Needing the other: the anatomy of the Mass Noun Thesis

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Abstract
Othering is the construction and identification of the self or in-group and the other or out-group in mutual, unequal opposition by attributing relative inferiority and/or radical alienness to the other/out-group. Othering can be “crude” or “sophisticated”, the defining difference being that in the latter case othering depends on the interpretation of the other/out-group in terms that are applicable only to the self/in-group but that are unconsciously assumed to be universal. The Mass Noun Thesis, the idea that all nouns in certain languages are grammatically and folk-ontologically similar to mass nouns in English, is an example of such sophisticated othering. According to this Thesis, (a) count nouns refer to discrete objects and mass nouns to stuffs; (b) the other’s language has only mass nouns and thus no count nouns; and therefore, (c) the other’s folk-ontology is an ontology of mass stuffs only. There is much evidence, however, that folk-ontology is independent from language. This paper argues that the Mass Noun Thesis is a case of sophisticated othering rooted in a conflation of grammatical and ontological conceptions of mass and count nouns that is applicable to the language of the interpreter/self but not to the languages of the relevant others, and that othering in this case is driven by a need to create some radically alien other to support a scientific or philosophical theory.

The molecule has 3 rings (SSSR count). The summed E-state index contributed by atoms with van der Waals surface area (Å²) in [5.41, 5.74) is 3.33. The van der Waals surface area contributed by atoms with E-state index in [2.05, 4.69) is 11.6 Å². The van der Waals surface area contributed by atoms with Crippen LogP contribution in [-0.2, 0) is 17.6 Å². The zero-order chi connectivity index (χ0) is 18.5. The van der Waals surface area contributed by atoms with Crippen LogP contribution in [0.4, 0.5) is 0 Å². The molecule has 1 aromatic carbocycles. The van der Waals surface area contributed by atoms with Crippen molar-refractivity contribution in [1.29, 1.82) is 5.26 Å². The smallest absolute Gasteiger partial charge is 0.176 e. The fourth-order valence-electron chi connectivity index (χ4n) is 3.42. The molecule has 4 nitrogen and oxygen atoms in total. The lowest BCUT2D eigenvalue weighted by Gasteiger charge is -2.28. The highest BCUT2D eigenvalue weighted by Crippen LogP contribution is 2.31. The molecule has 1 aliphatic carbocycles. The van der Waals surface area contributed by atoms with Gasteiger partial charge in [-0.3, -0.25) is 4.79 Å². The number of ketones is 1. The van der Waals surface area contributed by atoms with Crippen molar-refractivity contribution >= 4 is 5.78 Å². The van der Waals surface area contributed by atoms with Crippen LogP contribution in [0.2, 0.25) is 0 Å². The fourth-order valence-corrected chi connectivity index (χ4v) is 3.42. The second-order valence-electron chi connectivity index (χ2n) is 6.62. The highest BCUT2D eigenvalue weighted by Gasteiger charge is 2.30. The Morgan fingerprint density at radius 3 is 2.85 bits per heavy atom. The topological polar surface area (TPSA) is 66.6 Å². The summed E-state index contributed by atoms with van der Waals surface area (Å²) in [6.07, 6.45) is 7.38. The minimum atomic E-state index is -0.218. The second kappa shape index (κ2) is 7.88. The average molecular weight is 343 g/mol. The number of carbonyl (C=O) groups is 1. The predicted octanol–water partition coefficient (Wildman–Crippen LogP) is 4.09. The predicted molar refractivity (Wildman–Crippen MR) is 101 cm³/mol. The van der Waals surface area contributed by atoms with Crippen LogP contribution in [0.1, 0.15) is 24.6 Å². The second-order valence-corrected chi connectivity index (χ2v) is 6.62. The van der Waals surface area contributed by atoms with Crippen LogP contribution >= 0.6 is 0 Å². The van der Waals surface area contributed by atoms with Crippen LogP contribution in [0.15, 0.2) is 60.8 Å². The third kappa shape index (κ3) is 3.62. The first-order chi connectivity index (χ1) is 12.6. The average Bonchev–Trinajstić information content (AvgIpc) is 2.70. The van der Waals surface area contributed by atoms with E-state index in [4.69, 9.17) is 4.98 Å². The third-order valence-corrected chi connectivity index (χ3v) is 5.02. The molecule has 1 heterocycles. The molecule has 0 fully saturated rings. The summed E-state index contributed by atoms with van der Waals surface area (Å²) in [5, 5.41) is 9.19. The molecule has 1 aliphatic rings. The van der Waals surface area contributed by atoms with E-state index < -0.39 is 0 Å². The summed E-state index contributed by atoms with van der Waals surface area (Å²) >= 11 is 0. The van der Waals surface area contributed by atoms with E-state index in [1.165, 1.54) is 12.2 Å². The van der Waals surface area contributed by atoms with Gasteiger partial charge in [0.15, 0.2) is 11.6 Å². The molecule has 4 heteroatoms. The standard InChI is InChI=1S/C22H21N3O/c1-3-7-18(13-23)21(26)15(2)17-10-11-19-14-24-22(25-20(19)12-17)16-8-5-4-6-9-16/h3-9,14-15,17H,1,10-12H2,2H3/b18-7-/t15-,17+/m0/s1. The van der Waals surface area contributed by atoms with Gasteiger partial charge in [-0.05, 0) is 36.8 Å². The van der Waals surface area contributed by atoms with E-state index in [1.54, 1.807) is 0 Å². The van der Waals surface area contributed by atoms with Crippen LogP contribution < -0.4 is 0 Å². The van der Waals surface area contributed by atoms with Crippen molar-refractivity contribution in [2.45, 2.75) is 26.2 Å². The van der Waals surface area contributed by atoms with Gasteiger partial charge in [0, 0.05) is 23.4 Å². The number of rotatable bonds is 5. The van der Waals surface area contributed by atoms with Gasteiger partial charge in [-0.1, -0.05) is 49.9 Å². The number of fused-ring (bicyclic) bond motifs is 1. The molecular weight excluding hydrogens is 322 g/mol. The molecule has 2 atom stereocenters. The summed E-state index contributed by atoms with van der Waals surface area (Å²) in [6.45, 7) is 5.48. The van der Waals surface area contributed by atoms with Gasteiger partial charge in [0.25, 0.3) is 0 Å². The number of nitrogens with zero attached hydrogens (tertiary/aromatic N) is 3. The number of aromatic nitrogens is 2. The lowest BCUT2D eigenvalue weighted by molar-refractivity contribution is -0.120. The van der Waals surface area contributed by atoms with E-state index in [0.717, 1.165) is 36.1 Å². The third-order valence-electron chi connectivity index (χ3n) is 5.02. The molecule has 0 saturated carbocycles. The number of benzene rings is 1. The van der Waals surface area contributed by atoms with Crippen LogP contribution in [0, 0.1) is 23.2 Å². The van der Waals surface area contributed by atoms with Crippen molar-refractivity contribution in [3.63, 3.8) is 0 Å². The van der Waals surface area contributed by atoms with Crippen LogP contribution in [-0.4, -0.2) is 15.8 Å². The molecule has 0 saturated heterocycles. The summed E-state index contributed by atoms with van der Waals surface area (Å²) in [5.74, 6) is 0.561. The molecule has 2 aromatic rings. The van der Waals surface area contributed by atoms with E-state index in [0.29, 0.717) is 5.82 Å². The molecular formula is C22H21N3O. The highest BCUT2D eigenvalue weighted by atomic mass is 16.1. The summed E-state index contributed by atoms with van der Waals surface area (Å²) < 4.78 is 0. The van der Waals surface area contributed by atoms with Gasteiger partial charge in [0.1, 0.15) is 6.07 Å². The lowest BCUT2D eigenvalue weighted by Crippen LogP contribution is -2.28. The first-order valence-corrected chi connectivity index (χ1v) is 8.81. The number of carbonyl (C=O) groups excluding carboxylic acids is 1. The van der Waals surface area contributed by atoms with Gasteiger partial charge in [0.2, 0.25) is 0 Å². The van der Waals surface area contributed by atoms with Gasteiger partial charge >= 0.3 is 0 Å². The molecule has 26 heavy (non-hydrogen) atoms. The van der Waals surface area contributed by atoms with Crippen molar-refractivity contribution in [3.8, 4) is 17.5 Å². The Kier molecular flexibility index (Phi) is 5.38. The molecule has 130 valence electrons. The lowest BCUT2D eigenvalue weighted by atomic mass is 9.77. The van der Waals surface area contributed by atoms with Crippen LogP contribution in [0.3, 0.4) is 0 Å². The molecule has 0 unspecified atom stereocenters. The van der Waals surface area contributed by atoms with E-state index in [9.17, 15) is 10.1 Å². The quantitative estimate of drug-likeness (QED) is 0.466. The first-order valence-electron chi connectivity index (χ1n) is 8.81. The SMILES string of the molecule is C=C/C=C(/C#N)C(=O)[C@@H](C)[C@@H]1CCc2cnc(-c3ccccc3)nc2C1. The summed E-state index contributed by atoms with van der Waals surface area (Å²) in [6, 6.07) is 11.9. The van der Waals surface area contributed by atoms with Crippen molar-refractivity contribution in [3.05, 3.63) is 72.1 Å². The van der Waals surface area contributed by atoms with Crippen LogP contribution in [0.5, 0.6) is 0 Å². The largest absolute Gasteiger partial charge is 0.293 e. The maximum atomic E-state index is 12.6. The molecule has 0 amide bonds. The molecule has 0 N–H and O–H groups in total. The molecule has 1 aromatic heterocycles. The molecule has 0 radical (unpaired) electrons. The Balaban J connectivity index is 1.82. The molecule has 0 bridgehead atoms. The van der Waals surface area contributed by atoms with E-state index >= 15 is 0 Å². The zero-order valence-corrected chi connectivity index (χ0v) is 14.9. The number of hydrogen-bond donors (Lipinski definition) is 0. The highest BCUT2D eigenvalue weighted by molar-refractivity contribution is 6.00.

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Archival date: 2014-12-11
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